To solve the second issue of visual clutter, I propose to use some basic clustering algorithms in order to group genres into related genres as well as subgenre-supergenre relationships. The first idea is to use a force-directed layout algorithm where genres that are heavily interlinked are more attracted to each other, while genres that are less interlinked (or not linked at all) are repelled from each other. This should naturally clump together related genres, which can then can be zoomed in on and viewed up close. Methods for this are discussed in Auber et al. (2003) and Herman et al. (2000). This solves the issue of layout, but may not solve the issue of visual clutter: the node labeled “Rock” will still likely have many, many nodes linking to it. To solve this problem I plan to find thresholds of the number of links coming into a node that, if surpassed, would designate that note as a supergenre, and the nodes that link to it as subgenres. I posit that these supergenres should roughly correspond to the high-level genres that the dataset is already sorted into. Using this division the user would be able to view the graph at a high level, looking only at supergenres, and then expand an individual supergenre in order to explore its subgenres. The success of this technique depends on the tagging of mp3s, so it remains to be seen if this, or another filtering or clustering algorithm will be used. Regardless, in both the clustering and hierarchy cases, users will be able to control the parameters, though reasonable defaults will be found so that the user does not need to alter the controls if he/she does not wish to.




Scenario of Use


Scenario 1: Creating a Playlist:

Chuck has been obsessing over the seminal Acid House classic, Phuture’s “Acid Tracks,” for the last couple of days, and wants to set up a playlist of songs in a similar vein. So he loads up the system, and views the top level of genres (see Figure 2). He sees the “House” node and chooses to view all subgenres. This zooms him in on all genres that are related to House. In this graph he then spots “Acid House,” and chooses to view all artists. The Genre Graph centers itself on Acid House.  In the artist view he browses to P->Phuture and see the Acid Tracks 12” release, which he then enqueues in the playlist (see Figure 3). He then notices that Acid Tracks is marked as both Acid House and Chicago House and so chooses to highlight Chicago House in the Genre Graph. He then selects both Acid House and Chicago House and views all artists within the intersection of those two genres. He then browses to his favourite Chicago House producer Larry Heard and enqueues all his tracks, as well as “No Way Back” by Adonis. Chuck then notices that Acid House has a link traveling off to the Techno section. Chuck follows this link and travels into the Techno subgenre area, where he discovers that the link actually goes to the Acid Techno subgenre, which is highlighted (see Figure 4). He then browses to and enqueues Public Energy’s “Three O’ Three” as well as all of his tracks by DBX. Chuck then clicks on “Acid Tracks” in his playlist, which redisplays the song in the Artist View and highlights the Acid House genre in the Genre Graph. He then starts playing the playlist as he continues to browse through the Acid House artist section.


Figure 2: the Genre Graph at the top level of genres


Figure 3: the Genre Graph in the House section, with Acid House highlighted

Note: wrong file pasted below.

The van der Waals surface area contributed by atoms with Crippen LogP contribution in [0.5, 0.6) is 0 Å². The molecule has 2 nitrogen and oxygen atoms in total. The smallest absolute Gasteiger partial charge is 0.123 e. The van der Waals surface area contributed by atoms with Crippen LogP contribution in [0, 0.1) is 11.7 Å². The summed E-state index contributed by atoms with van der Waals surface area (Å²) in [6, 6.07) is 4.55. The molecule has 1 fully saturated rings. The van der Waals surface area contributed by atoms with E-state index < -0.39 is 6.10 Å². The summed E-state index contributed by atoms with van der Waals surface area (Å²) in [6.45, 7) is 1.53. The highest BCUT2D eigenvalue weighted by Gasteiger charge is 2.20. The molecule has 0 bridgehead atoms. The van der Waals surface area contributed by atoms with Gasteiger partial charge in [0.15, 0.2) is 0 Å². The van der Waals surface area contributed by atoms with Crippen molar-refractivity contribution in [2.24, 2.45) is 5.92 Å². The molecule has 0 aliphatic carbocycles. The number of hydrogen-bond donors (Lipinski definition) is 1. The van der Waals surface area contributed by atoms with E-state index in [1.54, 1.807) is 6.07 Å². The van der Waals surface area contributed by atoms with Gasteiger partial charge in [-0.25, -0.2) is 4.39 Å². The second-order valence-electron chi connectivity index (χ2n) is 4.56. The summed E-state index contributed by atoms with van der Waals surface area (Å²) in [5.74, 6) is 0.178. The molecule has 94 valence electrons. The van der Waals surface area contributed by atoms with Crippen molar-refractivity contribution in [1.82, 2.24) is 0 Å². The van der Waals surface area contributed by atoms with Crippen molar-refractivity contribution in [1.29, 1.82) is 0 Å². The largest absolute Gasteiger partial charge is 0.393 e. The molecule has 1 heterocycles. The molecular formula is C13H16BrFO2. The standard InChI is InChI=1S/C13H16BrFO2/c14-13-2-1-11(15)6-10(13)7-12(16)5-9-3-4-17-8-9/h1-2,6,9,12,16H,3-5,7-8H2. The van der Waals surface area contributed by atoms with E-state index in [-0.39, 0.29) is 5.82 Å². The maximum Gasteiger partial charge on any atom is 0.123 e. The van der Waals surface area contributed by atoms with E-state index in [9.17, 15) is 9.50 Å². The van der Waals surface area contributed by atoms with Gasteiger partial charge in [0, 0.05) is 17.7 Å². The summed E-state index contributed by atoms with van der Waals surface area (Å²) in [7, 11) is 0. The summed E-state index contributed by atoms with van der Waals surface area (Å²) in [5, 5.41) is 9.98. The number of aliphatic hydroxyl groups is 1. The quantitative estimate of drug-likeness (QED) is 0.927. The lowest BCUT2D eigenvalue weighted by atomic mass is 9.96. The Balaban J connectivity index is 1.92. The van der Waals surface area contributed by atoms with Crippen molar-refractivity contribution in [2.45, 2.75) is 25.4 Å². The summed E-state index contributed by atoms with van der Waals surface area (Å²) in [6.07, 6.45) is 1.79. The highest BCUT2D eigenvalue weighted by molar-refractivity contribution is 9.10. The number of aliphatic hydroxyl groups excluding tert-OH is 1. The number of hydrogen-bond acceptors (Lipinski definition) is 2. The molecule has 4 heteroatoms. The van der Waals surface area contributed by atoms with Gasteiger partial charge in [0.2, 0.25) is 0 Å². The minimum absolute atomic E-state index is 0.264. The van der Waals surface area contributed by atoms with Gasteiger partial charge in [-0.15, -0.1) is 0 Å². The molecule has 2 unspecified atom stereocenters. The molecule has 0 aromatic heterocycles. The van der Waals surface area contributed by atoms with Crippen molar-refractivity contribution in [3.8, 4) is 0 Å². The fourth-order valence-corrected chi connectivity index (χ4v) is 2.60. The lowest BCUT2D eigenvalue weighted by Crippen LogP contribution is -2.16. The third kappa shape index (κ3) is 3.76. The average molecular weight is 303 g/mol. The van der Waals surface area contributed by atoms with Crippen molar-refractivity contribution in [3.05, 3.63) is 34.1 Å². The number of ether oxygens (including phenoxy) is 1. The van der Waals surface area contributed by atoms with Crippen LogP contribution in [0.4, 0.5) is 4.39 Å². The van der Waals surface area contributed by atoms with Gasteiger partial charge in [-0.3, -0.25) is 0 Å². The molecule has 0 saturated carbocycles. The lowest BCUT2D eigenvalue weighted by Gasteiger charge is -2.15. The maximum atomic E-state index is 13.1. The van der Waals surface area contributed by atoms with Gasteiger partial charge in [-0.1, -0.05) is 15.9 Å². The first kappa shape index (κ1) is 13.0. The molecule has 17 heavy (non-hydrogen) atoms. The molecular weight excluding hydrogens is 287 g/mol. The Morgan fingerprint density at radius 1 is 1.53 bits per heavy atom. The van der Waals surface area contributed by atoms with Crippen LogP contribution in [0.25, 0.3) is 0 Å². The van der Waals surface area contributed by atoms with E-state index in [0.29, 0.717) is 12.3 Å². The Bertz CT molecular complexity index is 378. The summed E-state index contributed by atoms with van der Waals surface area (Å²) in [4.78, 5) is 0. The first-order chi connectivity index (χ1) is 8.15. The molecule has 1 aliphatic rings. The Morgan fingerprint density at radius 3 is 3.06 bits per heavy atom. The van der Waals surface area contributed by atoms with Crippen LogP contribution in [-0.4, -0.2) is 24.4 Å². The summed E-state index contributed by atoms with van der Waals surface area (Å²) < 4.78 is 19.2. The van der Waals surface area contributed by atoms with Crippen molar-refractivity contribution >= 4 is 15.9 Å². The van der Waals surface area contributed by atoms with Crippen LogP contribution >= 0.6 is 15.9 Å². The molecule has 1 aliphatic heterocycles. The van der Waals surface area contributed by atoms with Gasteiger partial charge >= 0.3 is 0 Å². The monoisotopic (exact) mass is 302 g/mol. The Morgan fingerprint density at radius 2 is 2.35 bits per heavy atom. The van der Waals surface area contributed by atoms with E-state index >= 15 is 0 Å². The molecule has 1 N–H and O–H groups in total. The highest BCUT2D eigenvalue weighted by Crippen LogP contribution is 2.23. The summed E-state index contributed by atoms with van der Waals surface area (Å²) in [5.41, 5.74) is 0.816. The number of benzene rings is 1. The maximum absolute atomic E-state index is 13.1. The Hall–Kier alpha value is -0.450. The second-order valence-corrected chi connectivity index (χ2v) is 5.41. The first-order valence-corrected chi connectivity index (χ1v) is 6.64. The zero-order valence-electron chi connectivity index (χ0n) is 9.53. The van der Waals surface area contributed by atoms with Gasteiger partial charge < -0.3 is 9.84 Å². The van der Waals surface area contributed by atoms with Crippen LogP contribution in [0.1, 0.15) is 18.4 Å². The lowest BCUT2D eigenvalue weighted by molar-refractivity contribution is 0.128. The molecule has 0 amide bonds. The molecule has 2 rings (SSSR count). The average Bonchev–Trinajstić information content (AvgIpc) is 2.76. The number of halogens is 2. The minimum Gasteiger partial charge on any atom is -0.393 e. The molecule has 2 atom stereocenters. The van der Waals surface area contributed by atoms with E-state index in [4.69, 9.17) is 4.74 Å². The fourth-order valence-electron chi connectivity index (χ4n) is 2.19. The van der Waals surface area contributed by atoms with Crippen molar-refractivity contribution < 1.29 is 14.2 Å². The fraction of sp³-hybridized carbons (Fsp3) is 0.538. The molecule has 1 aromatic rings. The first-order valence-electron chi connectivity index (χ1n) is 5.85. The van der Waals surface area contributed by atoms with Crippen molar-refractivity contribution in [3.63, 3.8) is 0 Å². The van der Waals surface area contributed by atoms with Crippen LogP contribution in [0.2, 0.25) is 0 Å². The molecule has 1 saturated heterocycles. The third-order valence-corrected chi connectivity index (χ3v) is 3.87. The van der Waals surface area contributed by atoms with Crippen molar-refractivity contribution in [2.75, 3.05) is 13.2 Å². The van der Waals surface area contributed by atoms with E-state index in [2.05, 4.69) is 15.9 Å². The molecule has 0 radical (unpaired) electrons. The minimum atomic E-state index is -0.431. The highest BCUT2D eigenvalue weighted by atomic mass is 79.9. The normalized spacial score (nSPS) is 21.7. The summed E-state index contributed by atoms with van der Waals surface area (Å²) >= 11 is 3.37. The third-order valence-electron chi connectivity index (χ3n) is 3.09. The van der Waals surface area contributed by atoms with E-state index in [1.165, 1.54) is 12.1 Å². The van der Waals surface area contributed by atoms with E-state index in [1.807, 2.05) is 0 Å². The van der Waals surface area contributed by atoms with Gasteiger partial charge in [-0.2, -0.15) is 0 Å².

Figure 4: the Genre Graph after traveling from the House section to the Techno section, with Acid Techno highlighted



Scenario 2: Tagging mp3s

Philip is importing a collection of mp3s into the system and wants to tag them according to genre. After selecting the mp3s to import an import Wizard runs, which displays a list of all the artist and songs that do not have genre tags. Philip can select all of an artist’s music and assign it a high level genre like House, Techno or Rock. Once all the mp3s have at least one genre assigned to them, they are imported in, and the Genre Graph is built up. Philip has imported a bunch of Superpitcher tracks, and in the wizard labeled them House. However, he also wants them all labeled as Microhouse, and so creates a new node in the Genre Graph and then drags Superpitcher from the Artist View and drops him on Microhouse. Now all of Superpitcher’s tracks are labeled as Microhouse. Philip has also imported several Dominik Eulberg tracks, and labeled them as Techno. He wishes to label these tracks as both Electrohouse and K-House, so he creates these nodes, and drags Dominik Eulberg onto both of them in order to label them. However, Philip also feels that both Electrohouse and K-House should be considered House, and so draws a link connecting Electrohouse and K-House to House, thus making all Electrohouse and K-House tracks also defined as House. Thus Dominik Eulberg can be accessed through both Techno and House, which Philip likes because he thinks Eulberg straddles the line between the two genres.





The system will be implemented using Java and the Eclipse IDE. The Prefuse java toolkit will be used for graph drawing.





November 4 – Project Proosal Due


November 10 – Familiarized myself with Prefuse toolkit for making graphs, and some method of reading in mp3 tags.


November 15 – Create a first version of the Genre Graph, created from actual mp3 tags


November 16 – Project Update


November 28 – Have a fully functioning Genre Graph, with force-directed layout, and Supergenres


December 3 – Have Artist View functioning properly and in sync with Genre Graph


December 7 – Be able to edit genre tags graphically using Genre Graph


December 10 – Have Playlist functioning properly


December 10-19 – Final testing and debugging


December 14 – Begin work on Report and Presentation


December 19 – Project Presentations


December 20 – Project Report Due






Auber, D., Chiricota, Y., Jourdan, F., Melancon, G. (2003). Multiscale Visualization of Small World Networks. Proc. InfoVis 2003.


Herman, I., Melancon, G., Marshall, M.S.. (2000). Graph Visualisation in Information Visualisation: a Survey. IEEE Transactions on Visualization and Computer Graphics, 6(1), pp. 24-44.